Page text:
Magic Carpet Ride

November 19, 2010
There she stood: Just off of exit 47. Her complexion contrasted the warm black hair spilling down to the small her back. A shivery arm extended from her thin frame, thumb grasping for the clouds above. Now, I normally don’t pick up hitchhikers, but as it was the holiday season, I was in a giving mood. With a couple friendly honks of my horn, I pulled off onto the shoulder. She darted up to my truck and waited as I unlocked the passenger door. Climbing into the cab, the woman flashed me a grin and thanked me for pulling over. I merged back onto the freeway and we were on our way.

Snowflakes cascaded down as the mile markers soared by; 48, 49, 50. I still had a ways to go until Cle Elum.

“Where y’headed?” she inquired.

“I was going to ask you the same thing.”

“Anywhere, really,” she declared in a nonchalant manner. “Just trying to get out of this place.”

“Aren’t we all,” I chuckled. I know I was. “I’m going to Cle Elum.”

“Heading there for Thanksgiving to visit the family, huh?”

“Yeah,” I answered. “I was born and raised there, but work brought me to Seattle. See, I fish in Alaska, and during the off-season I’m employed in a law office.”

“Wow, that’s impressive!” she remarked.

“Eh, I suppose. Not particularly what I wanted to do in life, but hey, it pays the bills.”

“Oh… It seems like everyone goes through their lives that way: working to live instead of living for their work.” Expressed the woman. The conversation ceased. She had a point, but what I really want to be doesn’t pay the bills. I’ve always wanted to be an author. It’s hard to make a living off of unpublished poetry and unnoticed novels. Breaking my daze, I glanceed over and notice she had been looking in my direction as well. Our gazes affix. I quickly looked away but was drawn back. They were inviting, her eyes. Tender, in fact, despite their cold, pewter hue. Faintly, the edges of her mouth curled upward. I turned back to the road, still feeling her regard. Just then, a Steppenwolf song came on the radio. Magic Carpet Ride.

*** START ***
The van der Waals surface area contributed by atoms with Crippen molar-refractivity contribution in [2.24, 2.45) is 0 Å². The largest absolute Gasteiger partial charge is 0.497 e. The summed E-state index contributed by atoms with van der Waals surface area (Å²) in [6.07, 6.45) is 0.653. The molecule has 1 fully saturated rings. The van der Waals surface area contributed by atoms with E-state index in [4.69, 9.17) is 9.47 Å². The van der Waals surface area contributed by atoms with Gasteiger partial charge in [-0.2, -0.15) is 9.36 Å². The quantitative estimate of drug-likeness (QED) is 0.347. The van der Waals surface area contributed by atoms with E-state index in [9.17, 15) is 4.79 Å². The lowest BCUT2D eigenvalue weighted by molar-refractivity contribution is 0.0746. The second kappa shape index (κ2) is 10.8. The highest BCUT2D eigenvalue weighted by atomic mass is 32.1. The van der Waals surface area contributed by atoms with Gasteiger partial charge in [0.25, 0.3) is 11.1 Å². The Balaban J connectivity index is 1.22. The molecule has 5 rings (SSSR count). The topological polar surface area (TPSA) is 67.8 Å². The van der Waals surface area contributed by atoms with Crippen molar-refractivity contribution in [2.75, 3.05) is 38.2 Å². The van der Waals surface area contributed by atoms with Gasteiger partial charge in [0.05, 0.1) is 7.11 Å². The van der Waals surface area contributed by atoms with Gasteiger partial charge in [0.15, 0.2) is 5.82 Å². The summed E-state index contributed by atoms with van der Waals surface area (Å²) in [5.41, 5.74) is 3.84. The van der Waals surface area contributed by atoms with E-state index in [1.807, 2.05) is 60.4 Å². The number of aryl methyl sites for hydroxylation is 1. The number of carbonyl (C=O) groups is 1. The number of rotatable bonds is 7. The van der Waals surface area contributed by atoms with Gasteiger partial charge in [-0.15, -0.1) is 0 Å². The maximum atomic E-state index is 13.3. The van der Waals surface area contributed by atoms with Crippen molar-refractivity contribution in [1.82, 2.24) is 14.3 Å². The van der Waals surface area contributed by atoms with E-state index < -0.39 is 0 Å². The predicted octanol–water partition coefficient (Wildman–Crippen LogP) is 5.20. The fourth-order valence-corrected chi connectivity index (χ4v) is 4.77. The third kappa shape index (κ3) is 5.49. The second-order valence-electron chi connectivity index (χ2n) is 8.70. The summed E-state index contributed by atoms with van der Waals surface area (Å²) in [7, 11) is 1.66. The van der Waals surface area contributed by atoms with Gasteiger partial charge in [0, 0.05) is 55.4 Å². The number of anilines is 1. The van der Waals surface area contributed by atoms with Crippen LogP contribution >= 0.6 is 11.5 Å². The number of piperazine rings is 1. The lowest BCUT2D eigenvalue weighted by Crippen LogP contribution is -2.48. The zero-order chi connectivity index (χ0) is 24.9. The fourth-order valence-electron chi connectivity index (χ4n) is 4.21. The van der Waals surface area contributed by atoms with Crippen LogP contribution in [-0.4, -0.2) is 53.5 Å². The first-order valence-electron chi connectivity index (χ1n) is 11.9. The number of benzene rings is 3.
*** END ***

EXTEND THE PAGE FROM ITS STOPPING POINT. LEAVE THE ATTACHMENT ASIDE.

“Well, you don't know what we can find.
Why don't you come with me little girl?
On a magic carpet ride.”

I contemplated what the girl had preached while listening to the song, halted finally by an announcement.

“That’s it,” the woman thought aloud, “I’m going to go on a carpet ride of my own. Travel across the country. The world, even. Find my Aladdin.” The song concluded.

“I wish I could do that. Go anywhere I want on a whim. I don’t remember the last time I left this place.”

“Why can’t you? I mean, what’s really stopping you?” she posed. “The only thing holding you back is yourself. You can go wherever you want, be whoever you wish!”

“It’s not that simple…” I argued.
“I can’t just leave everything. My life is here.”

“Your life is anywhere you want it to be. I mean, it sounds cliché, and it is, but you are your own master. You have the liberty, the power, and the will to take your life in any direction you incline.”

“I just…” I started, “Don’t know. Sure, I could leave, but what then? I have security here. By leaving, there’s just too much uncertainty. Too many variables I can’t control.” She was right, to an extent. But there’s nothing for me outside of Washington.

“Oh,” she murmured. In that moment, my mind wandered to places it hadn’t been in quite some time. Fantasies about living a different life came rushing in. Childhood dreams coated in sugar and spice, unadulterated, filled with zeal and inspiration and optimism. I wanted to be a novelist or poet – a lyrical visionary. What happened in these twenty-some years that made things go askew? It was then I realized I needed a new beginning as well. Then, the woman cut in once more.

“I was going to ask you to go with me.”

“Me?” I questioned, baffled. “Why me?”

“I suppose it was because you were warmhearted enough to stop for me. I had been standing, waiting for an hour or so.” Pausing for a moment, she added, “You’re different than most of the people around here.”

Not knowing quite what else to say, I rejoined with a straightforward, “Thank you.” From there, we drove in solitude for fourteen more exits, accompanied only by rock and roll hits from my parents’ adolescence. While everything else was encompassed in a snow squall, I was enclosed in my thoughts.

Reluctantly, she asked, “is this your exit? I suppose you can just drop me off on the side, here.” I continued driving. I had already made up my mind. “Excuse me?”

“I was thinking,” I began, “Maybe your journey won’t be so extensive after all.” She opened her mouth to speak, but I continued. “Why don’t you join us for Thanksgiving dinner. We’ve been driving for miles, you must be starving.”

“No, no, I wouldn’t want to intrude.”

“It’s no intrusion. I insist.”

“Well, alright. It wasn’t my initial location of choice, but I’ll embrace it.” She chuckled.
“If I show you a new world, maybe you can help me make one for myself.” The woman nodded in agreement. “I’ve always wanted to write,” I added. Her eyes resonated like fireworks in a rural sky. A spectacular sight.

“I’m Aubrey, by the way,” she chuckled, “How rude of me not to introduce myself.”

“Desmond,” I responded, “I’m Desmond.”

“Desmond,” grinned Aubrey, “ Not quite Aladdin, but it’ll do.”

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